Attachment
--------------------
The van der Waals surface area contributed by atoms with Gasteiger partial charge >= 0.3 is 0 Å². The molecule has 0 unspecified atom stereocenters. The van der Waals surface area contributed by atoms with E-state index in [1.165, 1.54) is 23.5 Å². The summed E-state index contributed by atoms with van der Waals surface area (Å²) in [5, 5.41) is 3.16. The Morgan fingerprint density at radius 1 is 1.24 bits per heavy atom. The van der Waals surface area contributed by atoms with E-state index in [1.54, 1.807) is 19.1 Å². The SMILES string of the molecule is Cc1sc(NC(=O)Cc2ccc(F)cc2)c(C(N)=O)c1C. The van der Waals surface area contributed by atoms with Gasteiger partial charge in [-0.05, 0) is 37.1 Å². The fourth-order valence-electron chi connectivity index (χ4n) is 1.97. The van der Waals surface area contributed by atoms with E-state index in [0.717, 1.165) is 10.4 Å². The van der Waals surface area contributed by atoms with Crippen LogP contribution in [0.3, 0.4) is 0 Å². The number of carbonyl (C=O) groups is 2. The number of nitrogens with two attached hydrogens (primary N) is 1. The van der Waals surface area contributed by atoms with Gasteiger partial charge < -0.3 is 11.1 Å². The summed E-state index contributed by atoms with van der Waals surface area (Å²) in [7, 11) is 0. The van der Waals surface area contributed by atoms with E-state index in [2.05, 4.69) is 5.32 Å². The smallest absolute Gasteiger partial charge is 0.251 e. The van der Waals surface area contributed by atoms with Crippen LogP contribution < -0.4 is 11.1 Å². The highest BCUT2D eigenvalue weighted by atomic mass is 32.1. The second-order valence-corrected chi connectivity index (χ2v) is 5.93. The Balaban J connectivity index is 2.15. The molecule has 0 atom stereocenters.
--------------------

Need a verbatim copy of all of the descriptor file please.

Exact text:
The van der Waals surface area contributed by atoms with Gasteiger partial charge >= 0.3 is 0 Å². The molecule has 0 unspecified atom stereocenters. The van der Waals surface area contributed by atoms with E-state index in [1.165, 1.54) is 23.5 Å². The summed E-state index contributed by atoms with van der Waals surface area (Å²) in [5, 5.41) is 3.16. The Morgan fingerprint density at radius 1 is 1.24 bits per heavy atom. The van der Waals surface area contributed by atoms with E-state index in [1.54, 1.807) is 19.1 Å². The SMILES string of the molecule is Cc1sc(NC(=O)Cc2ccc(F)cc2)c(C(N)=O)c1C. The van der Waals surface area contributed by atoms with Gasteiger partial charge in [-0.05, 0) is 37.1 Å². The fourth-order valence-electron chi connectivity index (χ4n) is 1.97. The van der Waals surface area contributed by atoms with E-state index in [0.717, 1.165) is 10.4 Å². The van der Waals surface area contributed by atoms with Crippen LogP contribution in [0.3, 0.4) is 0 Å². The number of carbonyl (C=O) groups is 2. The number of nitrogens with two attached hydrogens (primary N) is 1. The van der Waals surface area contributed by atoms with Gasteiger partial charge < -0.3 is 11.1 Å². The summed E-state index contributed by atoms with van der Waals surface area (Å²) in [7, 11) is 0. The van der Waals surface area contributed by atoms with E-state index in [2.05, 4.69) is 5.32 Å². The smallest absolute Gasteiger partial charge is 0.251 e. The van der Waals surface area contributed by atoms with Crippen LogP contribution < -0.4 is 11.1 Å². The highest BCUT2D eigenvalue weighted by atomic mass is 32.1. The second-order valence-corrected chi connectivity index (χ2v) is 5.93. The Balaban J connectivity index is 2.15. The molecule has 0 atom stereocenters.